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‘Genghis Khan’s Wall’ was not built to defend against Genghis Khan, archaeologists find

Researchers have fully mapped ‘Genghis Khan’s Wall’ for the first time. Part of The Great Wall of China system, it was believed that it was created to defend against the Mongol leader and his armies. However, the archaeologists believe that the construction was for dealing with nomadic peoples and their herds.

The research has been published in the journal Antiquity. The wall, also called ‘The Northern Line’ spans 737 km across the Mongolian Steppe, home of nomadic tribes. It was built between the 11th and 13th centuries AD. No medieval records survive of its construction, so little is know about why it was built. In the early 20th century historians suggested that it was a defensive fortification against the threat of Mongol attacks.

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“Our analysis of the wall suggests that it was not made to defend against large invading armies or even against nomadic raids into sedentary lands,” said Professor Gideon Shelach-Lavi, from the Hebrew University of Jerusalem, lead author of the research, “rather that it was geared to monitor and control the movements of nomadic populations and their herds.”

The Great Wall(s) of China, with the Northern Line highlighted (credit:
Connor J. Sweetwood. Data from © Mapbox and © OpenStreetMap

Professor Shelach Lavi and his colleagues from the Mongolian Academy of Sciences and Yale University set out to systematically map The Northern Line. Additionally, they conducted a more detailed survey of a small part of the wall and nearby structures. This allowed them to investigate the artefacts left behind and study the construction of the wall.

By examining the placement of the wall and the way it was built, the international team of archaeologists revealed The Northern Line’s primary role. Instead of defence, it was aimed at expanding the influence of the Khitan-Liao Empire (907–1125), one of the Imperial dynasties in the region that sought control over the nomads living along their northern territory.

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Notably, many of the associated structures are not located at high vantage points that would be helpful for military defence. Instead, the analysis revealed they were located at lower altitudes, likely closer to roads and other places that would aid population control. This revelation may prompt a re-evaluation of the countless other ‘great’ walls around the world. Although many were inferred to be defensive, this assumption may not be justified.

“Our study suggests that the assumption that these were all military structures needs to be challenged,” said Professor Shelach-Lavi. “We need to study their structure and context to better understand the reasons they were built,” he added, noting that this might also have implications for the success of current efforts to build monumental dividing walls.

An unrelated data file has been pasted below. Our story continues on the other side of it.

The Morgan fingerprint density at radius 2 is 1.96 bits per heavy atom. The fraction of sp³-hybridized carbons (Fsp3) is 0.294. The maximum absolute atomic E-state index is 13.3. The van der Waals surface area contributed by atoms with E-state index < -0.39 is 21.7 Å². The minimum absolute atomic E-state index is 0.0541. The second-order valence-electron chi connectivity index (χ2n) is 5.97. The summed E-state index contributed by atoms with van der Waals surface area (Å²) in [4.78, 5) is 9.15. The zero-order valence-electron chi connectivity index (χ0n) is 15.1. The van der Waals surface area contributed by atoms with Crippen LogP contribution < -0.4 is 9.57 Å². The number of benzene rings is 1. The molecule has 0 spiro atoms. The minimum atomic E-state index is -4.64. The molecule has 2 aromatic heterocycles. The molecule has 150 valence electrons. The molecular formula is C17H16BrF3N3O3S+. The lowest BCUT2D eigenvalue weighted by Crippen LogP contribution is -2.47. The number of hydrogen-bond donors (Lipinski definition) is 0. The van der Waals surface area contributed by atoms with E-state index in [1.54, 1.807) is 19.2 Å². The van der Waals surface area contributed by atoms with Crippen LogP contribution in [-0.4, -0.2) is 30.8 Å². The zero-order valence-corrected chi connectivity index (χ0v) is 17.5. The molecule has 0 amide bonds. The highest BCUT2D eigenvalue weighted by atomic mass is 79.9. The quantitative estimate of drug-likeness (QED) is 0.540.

Drone photo of structures associated with the wall. Similar features were noted along its length (credit: Nachem Doron)

The famous ‘Great Wal of China’ actually consists of multiple fortifications, built piecemeal between the last millennia BC and the 17th century AD. One such phase of wall building took place during the Medieval Period, between AD 1100-1300, and featured the construction of fortifications 6,500 km long. As such, this single episode of wall-building represents one of the largest monuments ever constructed. The Northern Line Aside from its sheer size, this period of building is notable for featuring the construction of the most northerly section of the Great Wall. Named ‘The Northern Line’, this 737 km earthen segment is mostly located in Mongolia, with some sections in Russia and China.

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The archaeological research included GIS analysis, drone photography and analysis of satellite imagery. In their article the researchers explain:

At the outset of our project, we used high-resolution satellite imagery to identify systematically the line of the wall and any structures associated with it. This remote-sensing approach revealed that the structures along the wall are arranged in distinct clusters. We have traced the entire length of the wall, which, at 737km, corresponds well with previous estimates. Along the wall line, we identified 72 individual structures arranged in 42 clusters. This is far more than the few structures described in even the most detailed published descriptions. The clusters of structures are spread more or less evenly along the wall line, with distances between clusters varying from 8–29km (with one irregular 48km interval where the wall crosses the Argun River). We therefore suggest that travelling between most clusters on horseback, using ox-carts or even on foot would take no more than a few hours.

Much of the wall is poorly preserved, with remaining sections about only one metre high. But the wall was continuous and was 10 metres wide along its length, and also had a small ditch on its northern side. Along the wall one can find the remains of dozens of structures, shaped as squares, rectangles and circles. The researchers believe that these would have been buildings for monitoring the wall and regulating who would be allowed through. The circular structures may have been corrals for herds, or used as border markets.

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The article “Medieval long-wall construction on the Mongolian Steppe during the eleventh to thirteenth centuries AD,” by Gideon Shelach-Lavi, Ido Wachtel, Dan Golan, Otgonjargal Batzorig, Chunag Amartuvshin, Ronnie Ellenblum and William Honeychurch is published in Antiquity. Click here to read it.

 

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